Removal of IDEA guidance gives DeVos new headache

Removal of IDEA guidance gives DeVos new headache

(District of Columbia) U.S. Education Secretary Betsy DeVos has entangled herself in yet another policy dustup, but this time the adversary carries potent political muscle—families of students with disabilities.

Late last week it came to light that the Trump administration had quietly removed from public use some 72 guidance documents, including widely used directories covering transitional planning for young adults, and one detailing the arcane legal components to due process guarantees.

The move came as part of the president’s order to eliminate “unnecessary” regulations. And while there is some evidence that what the department rescinded were indeed outdated documents, some powerful advocates are concerned about the manner in which the federal agency acted.

“I am concerned that the process by which the Department of Education made this announcement caused confusion and worry among families and advocates, particularly given Secretary DeVos’ troubling record failing to recognize the rights of students with disabilities,” said U.S. Senator Maggie Hassan, D-N.H., in a statement.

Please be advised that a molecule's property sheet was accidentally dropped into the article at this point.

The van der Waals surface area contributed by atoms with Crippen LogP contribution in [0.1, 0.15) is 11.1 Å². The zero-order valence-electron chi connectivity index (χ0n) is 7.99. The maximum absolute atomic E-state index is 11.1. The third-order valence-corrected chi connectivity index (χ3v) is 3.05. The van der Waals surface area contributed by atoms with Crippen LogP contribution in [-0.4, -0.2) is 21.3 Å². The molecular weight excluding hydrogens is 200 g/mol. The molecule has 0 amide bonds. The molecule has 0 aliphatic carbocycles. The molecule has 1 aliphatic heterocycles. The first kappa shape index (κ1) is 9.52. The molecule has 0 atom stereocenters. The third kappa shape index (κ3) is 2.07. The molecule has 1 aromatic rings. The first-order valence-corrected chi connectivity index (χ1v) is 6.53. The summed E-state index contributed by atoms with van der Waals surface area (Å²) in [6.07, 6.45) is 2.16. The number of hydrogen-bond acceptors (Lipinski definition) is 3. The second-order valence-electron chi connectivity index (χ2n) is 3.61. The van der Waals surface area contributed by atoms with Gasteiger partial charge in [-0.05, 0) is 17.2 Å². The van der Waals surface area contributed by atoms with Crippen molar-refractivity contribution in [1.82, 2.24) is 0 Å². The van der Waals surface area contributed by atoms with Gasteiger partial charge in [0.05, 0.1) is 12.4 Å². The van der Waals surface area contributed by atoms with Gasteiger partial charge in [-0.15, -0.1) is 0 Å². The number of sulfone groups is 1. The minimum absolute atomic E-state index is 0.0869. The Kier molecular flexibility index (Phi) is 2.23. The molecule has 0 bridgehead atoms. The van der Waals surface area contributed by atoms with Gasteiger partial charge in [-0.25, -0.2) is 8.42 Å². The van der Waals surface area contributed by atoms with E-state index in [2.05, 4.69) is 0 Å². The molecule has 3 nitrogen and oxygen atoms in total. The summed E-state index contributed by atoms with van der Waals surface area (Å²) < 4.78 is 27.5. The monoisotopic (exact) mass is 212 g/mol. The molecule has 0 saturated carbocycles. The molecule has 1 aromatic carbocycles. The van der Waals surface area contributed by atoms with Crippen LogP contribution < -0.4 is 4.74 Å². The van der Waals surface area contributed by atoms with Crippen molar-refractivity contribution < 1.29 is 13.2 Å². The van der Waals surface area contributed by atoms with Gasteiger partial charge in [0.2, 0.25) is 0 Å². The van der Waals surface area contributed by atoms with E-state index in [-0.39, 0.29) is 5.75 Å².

It might be one thing for a Republican administration to cross swords with teacher unions or even big city mayors over education funding or policy. Provoking the community surrounding students with disabilities is quite another.

The battles fought back in the 1970s to ensure access to public education for SWD were waged on a bipartisan basis. Virtually every piece of legislation that has since been adopted either by Congress or in individual states has drawn on support from both sides of aisle, no doubt because the challenges that SWD face along with those of their families are the same regardless of party affiliation.

Going against that lobby is a steep hill to climb, as President Ronald Reagan famously found out when he tried to trim special education spending in 1982.

It was with perhaps this realpolitik in mind that DeVos’ office moved quickly this week to give the advocacy community more context for what was removed and why.

Officials said that much of the guidance in question references programs or regulations that now do not exist or have been replaced by more recent guidance on a topic.

 “There are no policy implications to these rescissions,” said Elizabeth Hill, an Education Department spokeswoman, in a statement. “The department is clearing out guidance that is no longer in force or effect because the guidance is superseded by current law/guidance or out of date,” she added. “Students with disabilities and their advocates will see no impact on services provided.”

Meanwhile on Wednesday afternoon, DeVos’ press deputy also issued a release noting October as learning disability and dyslexia awareness month.

“Every child has unique challenges and abilities, and children with dyslexia are no different–they simply learn differently,” DeVos said in a statement.